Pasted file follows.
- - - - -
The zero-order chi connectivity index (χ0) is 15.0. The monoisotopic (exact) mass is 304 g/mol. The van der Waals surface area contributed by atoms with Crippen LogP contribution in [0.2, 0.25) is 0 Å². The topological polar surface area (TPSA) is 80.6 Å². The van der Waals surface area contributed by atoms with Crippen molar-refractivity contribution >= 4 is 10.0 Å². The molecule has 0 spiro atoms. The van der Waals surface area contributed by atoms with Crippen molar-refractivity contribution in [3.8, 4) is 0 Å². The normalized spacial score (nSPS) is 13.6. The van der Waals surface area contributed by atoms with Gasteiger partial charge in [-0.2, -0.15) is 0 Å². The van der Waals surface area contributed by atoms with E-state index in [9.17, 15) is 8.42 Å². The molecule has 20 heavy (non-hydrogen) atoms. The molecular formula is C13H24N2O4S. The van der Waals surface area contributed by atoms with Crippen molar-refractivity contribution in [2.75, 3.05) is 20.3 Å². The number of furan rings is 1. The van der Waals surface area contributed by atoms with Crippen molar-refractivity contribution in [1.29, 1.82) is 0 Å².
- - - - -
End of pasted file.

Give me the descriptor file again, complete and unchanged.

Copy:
The zero-order chi connectivity index (χ0) is 15.0. The monoisotopic (exact) mass is 304 g/mol. The van der Waals surface area contributed by atoms with Crippen LogP contribution in [0.2, 0.25) is 0 Å². The topological polar surface area (TPSA) is 80.6 Å². The van der Waals surface area contributed by atoms with Crippen molar-refractivity contribution >= 4 is 10.0 Å². The molecule has 0 spiro atoms. The van der Waals surface area contributed by atoms with Crippen molar-refractivity contribution in [3.8, 4) is 0 Å². The normalized spacial score (nSPS) is 13.6. The van der Waals surface area contributed by atoms with Gasteiger partial charge in [-0.2, -0.15) is 0 Å². The van der Waals surface area contributed by atoms with E-state index in [9.17, 15) is 8.42 Å². The molecule has 20 heavy (non-hydrogen) atoms. The molecular formula is C13H24N2O4S. The van der Waals surface area contributed by atoms with Crippen molar-refractivity contribution in [2.75, 3.05) is 20.3 Å². The number of furan rings is 1. The van der Waals surface area contributed by atoms with Crippen molar-refractivity contribution in [1.29, 1.82) is 0 Å².